One of the approaches in fracture mechanics is to keep track of energy release rates, G. It is assumed that a crack will propagate only when a certain energy level is reached. An alternative to the energy release rate approach is the stress intensity approach. The stress intensity factor, K, defines the magnitude of stresses in the vicinity of the crack tip. When a critical stress intensity, Kc, is reached, the crack propagation occurs. For linearly elastic materials, the energy release rates and the stress intensity factor are simply related:
    (1)
The general form of a stress intensity factor is given by:
    (2)
where σ = applied stress
a = crack length
f(α) = correction factor which varies with specimen geometry and crack geometry

Many handbooks contain f(α) values for various types of specimens and crack geometries.

In this laboratory, you are a design engineer in charge of evaluating the design limit of certain structural components. It is your responsibility to determine the maximum loads the parts (samples) can withstand without causing unacceptable failure as well as identifying the failure mode. Using ASTM E399 as a guide, you will carry out a plane strain fracture toughness experiment in order to obtain the necessary information for your investigation.

There are two structural components in question, Part A and Part B. Figure 1 shows a schematic drawing of Part A. It has been modeled as a simply supported beam with a load in the middle. The beam has a through the thickness edge crack underneath the load on the tension side. The following information is known about Part A:
  • The depth, d, is 0.1100 meters, the thickness, b, is 0.0254 meters and the length, L, is 1.0 meters.
  • The crack length, a, is 0.0007 m. in length.
  • For the case of an edge-cracked plate loaded in tension,[1]
       (3)
    In our case, assume that a«W

Figure 1 A machine component modeledas a simply support beam with a through the thickness edge crack.

The schematic of Part B is shown in Figure 2. It has similar dimension as part A but has been modeled as a cantilever beam. The through thickness edge crack for this part is 0.00021 m. in length on the tension side.


Figure 2 A machine component modeled as a cantilever beam with a through the thickness edge crack.

The tasks listed below outline the necessary steps to carry out the plane strain fracture toughness test using the compact tension (CT) specimens similar to that shown in Figure 3. It also points out factors effecting your experimental result that must be addressed in your report.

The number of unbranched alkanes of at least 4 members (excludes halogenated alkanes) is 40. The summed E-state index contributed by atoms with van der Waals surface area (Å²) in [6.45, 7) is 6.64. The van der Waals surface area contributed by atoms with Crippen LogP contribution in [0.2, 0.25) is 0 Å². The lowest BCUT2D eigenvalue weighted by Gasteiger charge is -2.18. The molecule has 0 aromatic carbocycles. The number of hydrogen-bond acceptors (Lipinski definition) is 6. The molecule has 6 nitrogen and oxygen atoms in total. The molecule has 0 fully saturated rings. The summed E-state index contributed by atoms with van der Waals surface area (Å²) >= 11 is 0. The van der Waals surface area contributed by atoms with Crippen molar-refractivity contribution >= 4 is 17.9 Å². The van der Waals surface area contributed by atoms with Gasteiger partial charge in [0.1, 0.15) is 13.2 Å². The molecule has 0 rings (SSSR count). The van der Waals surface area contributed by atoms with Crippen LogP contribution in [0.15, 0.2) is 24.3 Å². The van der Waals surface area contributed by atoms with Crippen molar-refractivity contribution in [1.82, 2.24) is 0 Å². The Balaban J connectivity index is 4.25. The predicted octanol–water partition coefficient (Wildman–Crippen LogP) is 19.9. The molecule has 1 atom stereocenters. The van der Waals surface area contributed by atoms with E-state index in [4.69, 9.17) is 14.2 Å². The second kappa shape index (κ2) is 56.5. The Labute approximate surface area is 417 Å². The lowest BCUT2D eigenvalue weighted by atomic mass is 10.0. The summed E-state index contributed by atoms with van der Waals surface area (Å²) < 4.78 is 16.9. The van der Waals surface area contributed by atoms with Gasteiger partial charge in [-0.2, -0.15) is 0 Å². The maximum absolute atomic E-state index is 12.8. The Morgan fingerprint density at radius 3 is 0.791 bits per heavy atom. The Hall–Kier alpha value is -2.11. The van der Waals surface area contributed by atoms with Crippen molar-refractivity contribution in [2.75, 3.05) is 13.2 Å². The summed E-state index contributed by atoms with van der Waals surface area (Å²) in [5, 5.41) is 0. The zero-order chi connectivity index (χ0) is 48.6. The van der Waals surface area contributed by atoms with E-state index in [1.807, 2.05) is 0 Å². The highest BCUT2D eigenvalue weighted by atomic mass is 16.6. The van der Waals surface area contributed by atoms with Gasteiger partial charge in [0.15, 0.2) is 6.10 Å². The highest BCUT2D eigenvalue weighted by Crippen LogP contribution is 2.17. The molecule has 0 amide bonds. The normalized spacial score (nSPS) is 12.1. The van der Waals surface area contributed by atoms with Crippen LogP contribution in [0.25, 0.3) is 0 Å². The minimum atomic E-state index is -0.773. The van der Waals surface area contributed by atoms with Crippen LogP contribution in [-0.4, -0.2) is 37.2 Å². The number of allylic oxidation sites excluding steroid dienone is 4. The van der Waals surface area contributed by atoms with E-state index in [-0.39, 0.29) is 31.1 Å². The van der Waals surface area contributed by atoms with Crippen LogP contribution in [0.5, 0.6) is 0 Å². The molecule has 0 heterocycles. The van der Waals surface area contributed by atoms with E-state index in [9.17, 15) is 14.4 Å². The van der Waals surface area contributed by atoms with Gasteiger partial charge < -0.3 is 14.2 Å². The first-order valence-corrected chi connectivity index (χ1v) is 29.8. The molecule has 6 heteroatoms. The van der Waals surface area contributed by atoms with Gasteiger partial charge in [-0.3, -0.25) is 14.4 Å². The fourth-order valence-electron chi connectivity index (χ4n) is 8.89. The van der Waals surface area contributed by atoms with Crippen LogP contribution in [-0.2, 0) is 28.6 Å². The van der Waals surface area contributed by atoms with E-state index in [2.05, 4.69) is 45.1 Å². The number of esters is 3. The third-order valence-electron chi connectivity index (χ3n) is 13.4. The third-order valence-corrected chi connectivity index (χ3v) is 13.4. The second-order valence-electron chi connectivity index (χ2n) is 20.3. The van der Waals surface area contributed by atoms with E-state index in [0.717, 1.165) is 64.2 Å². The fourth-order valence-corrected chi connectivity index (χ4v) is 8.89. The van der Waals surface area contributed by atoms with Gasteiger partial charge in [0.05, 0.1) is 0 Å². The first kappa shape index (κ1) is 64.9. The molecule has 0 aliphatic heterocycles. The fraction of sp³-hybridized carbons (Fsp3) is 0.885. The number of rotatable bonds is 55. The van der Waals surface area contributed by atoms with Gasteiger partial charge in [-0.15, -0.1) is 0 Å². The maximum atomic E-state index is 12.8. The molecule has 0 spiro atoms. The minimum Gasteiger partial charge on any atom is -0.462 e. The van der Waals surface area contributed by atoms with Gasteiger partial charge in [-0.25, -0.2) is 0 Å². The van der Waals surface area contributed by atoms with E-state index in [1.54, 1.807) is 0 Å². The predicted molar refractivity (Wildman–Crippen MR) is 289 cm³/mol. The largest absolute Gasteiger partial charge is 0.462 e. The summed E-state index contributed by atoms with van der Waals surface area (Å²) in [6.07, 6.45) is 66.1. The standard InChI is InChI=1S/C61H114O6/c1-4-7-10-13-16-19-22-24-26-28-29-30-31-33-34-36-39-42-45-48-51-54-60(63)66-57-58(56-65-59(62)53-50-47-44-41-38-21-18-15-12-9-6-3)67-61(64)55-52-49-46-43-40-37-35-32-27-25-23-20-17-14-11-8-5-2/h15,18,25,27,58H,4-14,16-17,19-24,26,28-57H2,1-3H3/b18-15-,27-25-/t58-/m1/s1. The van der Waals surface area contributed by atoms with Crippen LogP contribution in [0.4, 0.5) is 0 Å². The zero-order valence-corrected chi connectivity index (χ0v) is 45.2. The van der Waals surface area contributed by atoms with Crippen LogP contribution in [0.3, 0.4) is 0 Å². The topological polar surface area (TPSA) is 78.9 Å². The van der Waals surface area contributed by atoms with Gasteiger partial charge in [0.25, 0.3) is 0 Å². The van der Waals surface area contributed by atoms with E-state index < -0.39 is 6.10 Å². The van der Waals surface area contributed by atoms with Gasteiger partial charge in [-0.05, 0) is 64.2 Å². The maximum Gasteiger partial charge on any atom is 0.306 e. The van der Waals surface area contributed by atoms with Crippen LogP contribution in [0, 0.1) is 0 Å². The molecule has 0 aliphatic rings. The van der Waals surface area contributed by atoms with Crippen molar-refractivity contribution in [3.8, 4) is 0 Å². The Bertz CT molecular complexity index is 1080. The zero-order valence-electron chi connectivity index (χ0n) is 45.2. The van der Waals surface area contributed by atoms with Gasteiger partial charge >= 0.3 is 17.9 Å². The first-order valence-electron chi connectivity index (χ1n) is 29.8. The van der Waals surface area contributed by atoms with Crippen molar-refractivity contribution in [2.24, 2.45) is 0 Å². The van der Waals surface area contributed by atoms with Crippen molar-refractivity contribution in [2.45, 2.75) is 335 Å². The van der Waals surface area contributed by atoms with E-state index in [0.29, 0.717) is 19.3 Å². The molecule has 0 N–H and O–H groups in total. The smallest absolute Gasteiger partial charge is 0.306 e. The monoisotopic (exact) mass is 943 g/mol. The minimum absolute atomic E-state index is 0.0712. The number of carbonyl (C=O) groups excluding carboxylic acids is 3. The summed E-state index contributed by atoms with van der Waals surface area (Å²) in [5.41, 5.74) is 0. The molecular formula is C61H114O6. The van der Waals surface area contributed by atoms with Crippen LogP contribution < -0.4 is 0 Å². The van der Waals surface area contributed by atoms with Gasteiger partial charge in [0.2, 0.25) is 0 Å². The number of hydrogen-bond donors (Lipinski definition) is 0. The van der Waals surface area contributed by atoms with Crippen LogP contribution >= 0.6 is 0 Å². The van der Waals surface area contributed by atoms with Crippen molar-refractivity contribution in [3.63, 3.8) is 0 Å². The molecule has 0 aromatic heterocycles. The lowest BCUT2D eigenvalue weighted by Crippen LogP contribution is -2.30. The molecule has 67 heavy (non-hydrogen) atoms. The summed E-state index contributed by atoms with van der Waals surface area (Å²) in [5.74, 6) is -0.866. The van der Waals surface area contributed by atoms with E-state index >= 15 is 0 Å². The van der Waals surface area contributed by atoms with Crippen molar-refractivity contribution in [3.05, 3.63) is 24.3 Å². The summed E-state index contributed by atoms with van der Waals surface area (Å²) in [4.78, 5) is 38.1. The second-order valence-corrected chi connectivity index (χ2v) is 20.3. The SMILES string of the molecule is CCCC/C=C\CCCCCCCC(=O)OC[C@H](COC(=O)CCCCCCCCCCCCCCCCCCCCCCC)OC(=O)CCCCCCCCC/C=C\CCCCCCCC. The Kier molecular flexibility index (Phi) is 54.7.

Task
  1. Load a precracked compact tension (CT) specimen to failure according the ASTM E399. Generate a plot of load versus crack opening displacement (COD).
  2. Calculate the initial slope of the plot you just generated using a linear least-squares curve fit forcing the curve fitted line to go through zero (i.e., in the form y = bx rather than y = a + bx). Do not forget to account for the start up or toe region of your plot. See the Appendix at the end of this section for additional help and information on curvefitting.
  3. On the same plot, draw a line through the origin at 95% of the slope you calculated in Task 2. The load at which this line intersects the curve is designated PQ unless there is a peak on the load-COD curve preceding the point of intersection. In this case, PQ is taken to be the load at the preceding peak.
  4. Calculate the first conditional result, KQ. For the CT specimen using:
        (3)
    Where α=a/W
  5. Is the KQ you calculated a valid KIc value? Check to see if all the criteria listed in the Appendix are satisfied. Include the summary of your finding in the result section.
  6. Define plane strain and plane stress.
  7. A stress element has a principal stress state where σx > σz ≤ 0 and σy = 1/2 σx Taking σz to be zero, draw Mohr's circles using σx, σy, and σz. These 3-D Mohr's circles show the principal stresses in a plane stress condition when τ's equal to zero. Make note of the maximum possible shear stress if we deviate from the principal stresses directions, i.e., rotate the stress element 45°

    Figure 3 Definition of symbols used for dimensions of CT Specimen.

  8. A stress element has a principal stress state where σx is as before but σy = 1/3 σx and σz = 1/2 σx. Draw another set of Mohr's circles using σx, σy, and σz. These Mohr's circles show the principal stresses in a plane strain condition when τ's equal to zero. Make note of the maximum possible shear stress if we deviate from the principal stresses directions, i.e., rotate the stress element 45°.